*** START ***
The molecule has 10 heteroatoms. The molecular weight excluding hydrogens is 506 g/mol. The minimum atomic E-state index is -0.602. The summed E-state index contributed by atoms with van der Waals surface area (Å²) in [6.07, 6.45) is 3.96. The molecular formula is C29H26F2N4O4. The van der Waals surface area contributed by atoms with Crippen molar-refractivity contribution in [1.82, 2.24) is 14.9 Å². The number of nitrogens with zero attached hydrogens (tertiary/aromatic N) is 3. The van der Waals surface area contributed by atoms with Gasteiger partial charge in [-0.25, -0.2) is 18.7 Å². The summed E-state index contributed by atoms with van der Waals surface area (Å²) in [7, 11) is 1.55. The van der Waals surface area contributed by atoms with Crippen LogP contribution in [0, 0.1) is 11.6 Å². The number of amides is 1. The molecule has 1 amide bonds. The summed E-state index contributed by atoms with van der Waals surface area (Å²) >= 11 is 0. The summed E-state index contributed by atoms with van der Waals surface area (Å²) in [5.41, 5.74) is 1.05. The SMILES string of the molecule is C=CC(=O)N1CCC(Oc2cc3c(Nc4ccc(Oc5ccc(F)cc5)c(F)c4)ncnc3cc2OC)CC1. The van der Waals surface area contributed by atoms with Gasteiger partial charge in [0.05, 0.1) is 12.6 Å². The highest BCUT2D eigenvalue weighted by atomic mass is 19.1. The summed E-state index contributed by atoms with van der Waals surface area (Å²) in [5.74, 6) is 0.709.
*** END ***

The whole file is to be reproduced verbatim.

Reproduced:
The molecule has 10 heteroatoms. The molecular weight excluding hydrogens is 506 g/mol. The minimum atomic E-state index is -0.602. The summed E-state index contributed by atoms with van der Waals surface area (Å²) in [6.07, 6.45) is 3.96. The molecular formula is C29H26F2N4O4. The van der Waals surface area contributed by atoms with Crippen molar-refractivity contribution in [1.82, 2.24) is 14.9 Å². The number of nitrogens with zero attached hydrogens (tertiary/aromatic N) is 3. The van der Waals surface area contributed by atoms with Gasteiger partial charge in [-0.25, -0.2) is 18.7 Å². The summed E-state index contributed by atoms with van der Waals surface area (Å²) in [7, 11) is 1.55. The van der Waals surface area contributed by atoms with Crippen LogP contribution in [0, 0.1) is 11.6 Å². The number of amides is 1. The molecule has 1 amide bonds. The summed E-state index contributed by atoms with van der Waals surface area (Å²) >= 11 is 0. The summed E-state index contributed by atoms with van der Waals surface area (Å²) in [5.41, 5.74) is 1.05. The SMILES string of the molecule is C=CC(=O)N1CCC(Oc2cc3c(Nc4ccc(Oc5ccc(F)cc5)c(F)c4)ncnc3cc2OC)CC1. The van der Waals surface area contributed by atoms with Gasteiger partial charge in [0.05, 0.1) is 12.6 Å². The highest BCUT2D eigenvalue weighted by atomic mass is 19.1. The summed E-state index contributed by atoms with van der Waals surface area (Å²) in [5.74, 6) is 0.709.